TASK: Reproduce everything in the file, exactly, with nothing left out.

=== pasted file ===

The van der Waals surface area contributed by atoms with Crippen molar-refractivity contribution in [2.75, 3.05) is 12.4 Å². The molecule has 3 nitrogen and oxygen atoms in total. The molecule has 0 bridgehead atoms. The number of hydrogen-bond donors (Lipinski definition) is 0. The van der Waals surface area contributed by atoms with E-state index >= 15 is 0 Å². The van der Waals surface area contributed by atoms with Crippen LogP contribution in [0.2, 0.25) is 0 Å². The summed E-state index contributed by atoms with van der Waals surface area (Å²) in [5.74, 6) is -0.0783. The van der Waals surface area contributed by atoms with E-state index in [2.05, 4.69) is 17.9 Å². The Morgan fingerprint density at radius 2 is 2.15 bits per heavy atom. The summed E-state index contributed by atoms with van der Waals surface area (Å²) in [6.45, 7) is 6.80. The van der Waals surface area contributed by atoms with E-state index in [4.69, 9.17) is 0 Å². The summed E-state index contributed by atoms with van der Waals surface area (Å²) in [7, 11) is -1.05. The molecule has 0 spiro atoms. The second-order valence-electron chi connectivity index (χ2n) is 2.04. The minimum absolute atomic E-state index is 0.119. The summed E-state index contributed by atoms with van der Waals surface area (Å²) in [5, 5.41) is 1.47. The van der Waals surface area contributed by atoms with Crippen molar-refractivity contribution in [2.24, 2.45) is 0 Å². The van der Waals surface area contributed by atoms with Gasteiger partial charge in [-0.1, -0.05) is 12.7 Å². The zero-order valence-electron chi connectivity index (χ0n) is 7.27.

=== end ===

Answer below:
The van der Waals surface area contributed by atoms with Crippen molar-refractivity contribution in [2.75, 3.05) is 12.4 Å². The molecule has 3 nitrogen and oxygen atoms in total. The molecule has 0 bridgehead atoms. The number of hydrogen-bond donors (Lipinski definition) is 0. The van der Waals surface area contributed by atoms with E-state index >= 15 is 0 Å². The van der Waals surface area contributed by atoms with Crippen LogP contribution in [0.2, 0.25) is 0 Å². The summed E-state index contributed by atoms with van der Waals surface area (Å²) in [5.74, 6) is -0.0783. The van der Waals surface area contributed by atoms with E-state index in [2.05, 4.69) is 17.9 Å². The Morgan fingerprint density at radius 2 is 2.15 bits per heavy atom. The summed E-state index contributed by atoms with van der Waals surface area (Å²) in [6.45, 7) is 6.80. The van der Waals surface area contributed by atoms with E-state index in [4.69, 9.17) is 0 Å². The summed E-state index contributed by atoms with van der Waals surface area (Å²) in [7, 11) is -1.05. The molecule has 0 spiro atoms. The second-order valence-electron chi connectivity index (χ2n) is 2.04. The minimum absolute atomic E-state index is 0.119. The summed E-state index contributed by atoms with van der Waals surface area (Å²) in [5, 5.41) is 1.47. The van der Waals surface area contributed by atoms with Crippen molar-refractivity contribution in [2.24, 2.45) is 0 Å². The van der Waals surface area contributed by atoms with Gasteiger partial charge in [-0.1, -0.05) is 12.7 Å². The zero-order valence-electron chi connectivity index (χ0n) is 7.27.